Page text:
French architects JKA and design studio FUGA have converted a nineteenth century Alpine farmhouse in France into a holiday villa with chunky wooden cladding and cut-outs based on the shadows of other buildings (+ slideshow).
To recreate the rhythms and patterns of the traditional local buildings, JKA and FUGA used one-inch-thick roughly sawn spruce planks, which they had to source over a year in advance. "Only a few trunks presented enough nodes and few clapboards big enough were able to be pulled from each trunk," architect Jérémie Koempgen told Dezeen.
In typical Alpine barns the gaps between disjointed wooden planks would allow air to circulate round drying hay, but at Villa Solaire the gaps between each panel simply let extra light into the rooms inside.
The architects studied the shadows cast onto the villa by neighbouring buildings to determine the positions of the cut-out patterns. "The pattern within the cladding is designed to respond to the path described by these shadows. The areas receiving a greater amount of sun are all the more open," Koempgen said.
Originally they planned to cut the wood digitally before installation, but instead found it easier and more economical to attach the boards to the building frame first, then stencil on the patterns and employ a local carpenter to cut them by hand. "The construction marks slowly disappear but the cladding keeps the valor and traces of the handmade work," Koempgen explained.
The framework of the original farmhouse was restored, which the architects describe as an unusual practice. "A lot of operations on old farmhouses used to cut out the wood structure of the first level and replace it with concrete structures. In our case, the existing skeleton was integrally conserved," added Koempgen.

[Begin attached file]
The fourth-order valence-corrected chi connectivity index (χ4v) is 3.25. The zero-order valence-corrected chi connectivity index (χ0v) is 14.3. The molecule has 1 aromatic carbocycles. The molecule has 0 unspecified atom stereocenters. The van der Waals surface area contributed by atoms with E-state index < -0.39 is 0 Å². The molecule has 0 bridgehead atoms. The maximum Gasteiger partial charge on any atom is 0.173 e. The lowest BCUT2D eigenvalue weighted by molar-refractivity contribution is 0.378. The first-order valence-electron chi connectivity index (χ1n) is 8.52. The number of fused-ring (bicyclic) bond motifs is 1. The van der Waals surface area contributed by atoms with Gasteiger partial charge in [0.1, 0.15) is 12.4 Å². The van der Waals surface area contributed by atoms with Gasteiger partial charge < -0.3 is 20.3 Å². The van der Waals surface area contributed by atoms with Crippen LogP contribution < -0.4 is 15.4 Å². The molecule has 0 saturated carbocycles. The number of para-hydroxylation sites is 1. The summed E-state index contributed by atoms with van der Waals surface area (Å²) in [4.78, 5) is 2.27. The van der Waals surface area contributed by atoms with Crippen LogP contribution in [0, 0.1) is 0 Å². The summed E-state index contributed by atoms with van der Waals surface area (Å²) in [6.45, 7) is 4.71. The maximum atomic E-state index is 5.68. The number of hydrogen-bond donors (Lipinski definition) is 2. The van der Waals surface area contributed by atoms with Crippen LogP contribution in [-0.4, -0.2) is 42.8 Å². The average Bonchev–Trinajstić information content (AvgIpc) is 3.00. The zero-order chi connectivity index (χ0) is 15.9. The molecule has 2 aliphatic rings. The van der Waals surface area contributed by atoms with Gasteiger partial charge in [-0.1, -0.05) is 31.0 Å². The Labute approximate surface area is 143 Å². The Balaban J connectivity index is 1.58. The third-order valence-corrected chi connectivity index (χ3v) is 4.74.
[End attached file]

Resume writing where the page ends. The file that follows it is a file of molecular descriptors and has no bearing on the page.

Inside the two-story house, a ground floor wading pool is surrounded with recycled slate tiles that were originally used to cover the roof.
Bedroom suites and a kitchen are located on the first floor and are positioned at each of the corners, leaving a cross-shaped living room between with windows on all four walls.
The different areas of this room are separated by level changes, which the architects describe as a reference to the topography of the of the Rhône-Alpes region.
"The house is conceived as an imprint of its surroundings," concluded Koempgen. "Imprint in terms of landscape and geography, in terms of sunlight, as well as in terms of history."
Photography is by Julien Lanoo
Here’s a few words from the architects
JKA and FUGA
The project consists in a conversion of an ancient farmhouse into a luxury rental villa, revisiting traditional techniques. This former farmhouse is located in the historic district of Pied de La Plagne, in Morzine. Built in 1826, it was singled out by the municipality as a landmark for traditional architecture.
Drawing on the context: inside/outside fitting
A uniform cladding wraps the whole farm. One of the challenges of the project was to preserve its appearance, while filtering light into the heart of the building.
The traditional technique of decorative cut-outs within the wood strips was used to perform specific perforations within the planks. The design of this simple and contemporary pattern is consistent with the equipment and techniques used by the local carpenter for cutting spruce slats. These cut-outs recall the disjointed battens of the traditional barn, used for drying hay.